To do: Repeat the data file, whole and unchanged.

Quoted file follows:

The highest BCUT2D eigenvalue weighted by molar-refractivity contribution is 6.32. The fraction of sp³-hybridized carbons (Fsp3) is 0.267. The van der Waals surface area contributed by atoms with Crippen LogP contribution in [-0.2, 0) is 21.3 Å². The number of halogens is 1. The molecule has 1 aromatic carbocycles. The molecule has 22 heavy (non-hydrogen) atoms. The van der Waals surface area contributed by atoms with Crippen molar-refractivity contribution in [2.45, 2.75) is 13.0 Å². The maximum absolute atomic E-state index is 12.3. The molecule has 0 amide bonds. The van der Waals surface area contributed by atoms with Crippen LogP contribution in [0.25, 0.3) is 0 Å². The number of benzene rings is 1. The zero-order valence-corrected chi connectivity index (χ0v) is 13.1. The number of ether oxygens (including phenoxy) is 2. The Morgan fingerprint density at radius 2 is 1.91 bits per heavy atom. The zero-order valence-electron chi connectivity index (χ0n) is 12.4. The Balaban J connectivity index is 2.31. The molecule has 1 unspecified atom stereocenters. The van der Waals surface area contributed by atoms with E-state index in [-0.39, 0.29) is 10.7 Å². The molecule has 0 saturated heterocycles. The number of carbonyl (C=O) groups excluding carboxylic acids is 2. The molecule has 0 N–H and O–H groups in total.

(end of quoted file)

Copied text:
The highest BCUT2D eigenvalue weighted by molar-refractivity contribution is 6.32. The fraction of sp³-hybridized carbons (Fsp3) is 0.267. The van der Waals surface area contributed by atoms with Crippen LogP contribution in [-0.2, 0) is 21.3 Å². The number of halogens is 1. The molecule has 1 aromatic carbocycles. The molecule has 22 heavy (non-hydrogen) atoms. The van der Waals surface area contributed by atoms with Crippen molar-refractivity contribution in [2.45, 2.75) is 13.0 Å². The maximum absolute atomic E-state index is 12.3. The molecule has 0 amide bonds. The van der Waals surface area contributed by atoms with Crippen LogP contribution in [0.25, 0.3) is 0 Å². The number of benzene rings is 1. The zero-order valence-corrected chi connectivity index (χ0v) is 13.1. The number of ether oxygens (including phenoxy) is 2. The Morgan fingerprint density at radius 2 is 1.91 bits per heavy atom. The zero-order valence-electron chi connectivity index (χ0n) is 12.4. The Balaban J connectivity index is 2.31. The molecule has 1 unspecified atom stereocenters. The van der Waals surface area contributed by atoms with E-state index in [-0.39, 0.29) is 10.7 Å². The molecule has 0 saturated heterocycles. The number of carbonyl (C=O) groups excluding carboxylic acids is 2. The molecule has 0 N–H and O–H groups in total.